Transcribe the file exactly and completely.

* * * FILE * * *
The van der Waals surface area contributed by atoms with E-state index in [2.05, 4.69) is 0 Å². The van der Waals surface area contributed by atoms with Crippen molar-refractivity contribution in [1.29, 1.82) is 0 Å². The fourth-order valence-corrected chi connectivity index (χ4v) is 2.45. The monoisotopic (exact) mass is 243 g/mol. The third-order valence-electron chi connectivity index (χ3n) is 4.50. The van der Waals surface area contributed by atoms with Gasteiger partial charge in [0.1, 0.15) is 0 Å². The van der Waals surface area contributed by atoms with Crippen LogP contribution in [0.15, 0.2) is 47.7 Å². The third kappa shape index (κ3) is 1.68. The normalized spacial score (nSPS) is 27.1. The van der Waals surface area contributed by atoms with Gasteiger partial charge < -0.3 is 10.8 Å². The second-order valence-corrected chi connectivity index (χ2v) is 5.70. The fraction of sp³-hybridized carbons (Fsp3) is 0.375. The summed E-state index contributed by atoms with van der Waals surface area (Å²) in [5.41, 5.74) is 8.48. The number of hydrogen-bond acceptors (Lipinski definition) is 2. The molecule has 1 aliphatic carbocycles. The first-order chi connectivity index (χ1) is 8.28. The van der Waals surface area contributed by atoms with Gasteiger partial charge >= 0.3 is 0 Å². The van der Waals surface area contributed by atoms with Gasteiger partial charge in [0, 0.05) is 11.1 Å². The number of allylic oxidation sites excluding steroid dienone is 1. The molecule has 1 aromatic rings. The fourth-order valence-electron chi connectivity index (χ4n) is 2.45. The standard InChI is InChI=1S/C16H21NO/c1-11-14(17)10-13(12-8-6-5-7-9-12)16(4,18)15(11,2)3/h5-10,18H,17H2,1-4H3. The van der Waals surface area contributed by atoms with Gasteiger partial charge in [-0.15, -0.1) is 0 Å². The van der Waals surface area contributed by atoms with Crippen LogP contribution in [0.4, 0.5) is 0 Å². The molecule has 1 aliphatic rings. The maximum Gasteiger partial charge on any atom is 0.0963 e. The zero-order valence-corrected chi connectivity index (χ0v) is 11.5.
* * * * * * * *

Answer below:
The van der Waals surface area contributed by atoms with E-state index in [2.05, 4.69) is 0 Å². The van der Waals surface area contributed by atoms with Crippen molar-refractivity contribution in [1.29, 1.82) is 0 Å². The fourth-order valence-corrected chi connectivity index (χ4v) is 2.45. The monoisotopic (exact) mass is 243 g/mol. The third-order valence-electron chi connectivity index (χ3n) is 4.50. The van der Waals surface area contributed by atoms with Gasteiger partial charge in [0.1, 0.15) is 0 Å². The van der Waals surface area contributed by atoms with Crippen LogP contribution in [0.15, 0.2) is 47.7 Å². The third kappa shape index (κ3) is 1.68. The normalized spacial score (nSPS) is 27.1. The van der Waals surface area contributed by atoms with Gasteiger partial charge < -0.3 is 10.8 Å². The second-order valence-corrected chi connectivity index (χ2v) is 5.70. The fraction of sp³-hybridized carbons (Fsp3) is 0.375. The summed E-state index contributed by atoms with van der Waals surface area (Å²) in [5.41, 5.74) is 8.48. The number of hydrogen-bond acceptors (Lipinski definition) is 2. The molecule has 1 aliphatic carbocycles. The first-order chi connectivity index (χ1) is 8.28. The van der Waals surface area contributed by atoms with Gasteiger partial charge >= 0.3 is 0 Å². The van der Waals surface area contributed by atoms with Gasteiger partial charge in [0, 0.05) is 11.1 Å². The number of allylic oxidation sites excluding steroid dienone is 1. The molecule has 1 aromatic rings. The fourth-order valence-electron chi connectivity index (χ4n) is 2.45. The standard InChI is InChI=1S/C16H21NO/c1-11-14(17)10-13(12-8-6-5-7-9-12)16(4,18)15(11,2)3/h5-10,18H,17H2,1-4H3. The van der Waals surface area contributed by atoms with Gasteiger partial charge in [-0.15, -0.1) is 0 Å². The van der Waals surface area contributed by atoms with Crippen LogP contribution in [0.4, 0.5) is 0 Å². The molecule has 1 aliphatic rings. The maximum Gasteiger partial charge on any atom is 0.0963 e. The zero-order valence-corrected chi connectivity index (χ0v) is 11.5.